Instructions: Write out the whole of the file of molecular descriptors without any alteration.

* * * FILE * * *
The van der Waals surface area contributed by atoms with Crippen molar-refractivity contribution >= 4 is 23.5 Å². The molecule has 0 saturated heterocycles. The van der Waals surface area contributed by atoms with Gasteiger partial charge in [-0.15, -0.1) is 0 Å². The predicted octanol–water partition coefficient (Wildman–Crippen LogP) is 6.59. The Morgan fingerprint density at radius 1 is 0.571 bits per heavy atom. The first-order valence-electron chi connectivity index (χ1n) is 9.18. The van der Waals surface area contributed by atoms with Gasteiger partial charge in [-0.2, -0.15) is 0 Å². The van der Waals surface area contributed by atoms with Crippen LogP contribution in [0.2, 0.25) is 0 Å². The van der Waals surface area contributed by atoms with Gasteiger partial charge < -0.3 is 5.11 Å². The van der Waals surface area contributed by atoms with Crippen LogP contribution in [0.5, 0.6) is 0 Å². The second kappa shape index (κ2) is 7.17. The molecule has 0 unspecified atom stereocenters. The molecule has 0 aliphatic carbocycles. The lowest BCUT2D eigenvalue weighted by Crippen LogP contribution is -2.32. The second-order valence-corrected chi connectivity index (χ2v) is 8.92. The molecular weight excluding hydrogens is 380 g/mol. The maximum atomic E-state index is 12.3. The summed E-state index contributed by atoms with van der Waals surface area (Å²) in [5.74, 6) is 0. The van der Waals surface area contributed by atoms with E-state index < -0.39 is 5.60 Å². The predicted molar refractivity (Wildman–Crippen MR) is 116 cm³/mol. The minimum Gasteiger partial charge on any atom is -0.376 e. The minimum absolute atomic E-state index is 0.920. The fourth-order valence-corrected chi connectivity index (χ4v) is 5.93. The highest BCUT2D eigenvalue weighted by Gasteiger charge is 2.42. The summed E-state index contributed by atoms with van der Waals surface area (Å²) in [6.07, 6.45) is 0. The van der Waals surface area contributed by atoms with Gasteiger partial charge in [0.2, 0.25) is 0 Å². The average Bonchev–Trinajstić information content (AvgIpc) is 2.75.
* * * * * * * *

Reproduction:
The van der Waals surface area contributed by atoms with Crippen molar-refractivity contribution >= 4 is 23.5 Å². The molecule has 0 saturated heterocycles. The van der Waals surface area contributed by atoms with Gasteiger partial charge in [-0.15, -0.1) is 0 Å². The predicted octanol–water partition coefficient (Wildman–Crippen LogP) is 6.59. The Morgan fingerprint density at radius 1 is 0.571 bits per heavy atom. The first-order valence-electron chi connectivity index (χ1n) is 9.18. The van der Waals surface area contributed by atoms with Gasteiger partial charge in [-0.2, -0.15) is 0 Å². The van der Waals surface area contributed by atoms with Crippen LogP contribution in [0.2, 0.25) is 0 Å². The van der Waals surface area contributed by atoms with Gasteiger partial charge < -0.3 is 5.11 Å². The van der Waals surface area contributed by atoms with Crippen LogP contribution in [0.5, 0.6) is 0 Å². The second kappa shape index (κ2) is 7.17. The molecule has 0 unspecified atom stereocenters. The molecule has 0 aliphatic carbocycles. The lowest BCUT2D eigenvalue weighted by Crippen LogP contribution is -2.32. The second-order valence-corrected chi connectivity index (χ2v) is 8.92. The molecular weight excluding hydrogens is 380 g/mol. The maximum atomic E-state index is 12.3. The summed E-state index contributed by atoms with van der Waals surface area (Å²) in [5.74, 6) is 0. The van der Waals surface area contributed by atoms with E-state index < -0.39 is 5.60 Å². The predicted molar refractivity (Wildman–Crippen MR) is 116 cm³/mol. The minimum Gasteiger partial charge on any atom is -0.376 e. The minimum absolute atomic E-state index is 0.920. The fourth-order valence-corrected chi connectivity index (χ4v) is 5.93. The highest BCUT2D eigenvalue weighted by Gasteiger charge is 2.42. The summed E-state index contributed by atoms with van der Waals surface area (Å²) in [6.07, 6.45) is 0. The van der Waals surface area contributed by atoms with Gasteiger partial charge in [0.2, 0.25) is 0 Å². The average Bonchev–Trinajstić information content (AvgIpc) is 2.75.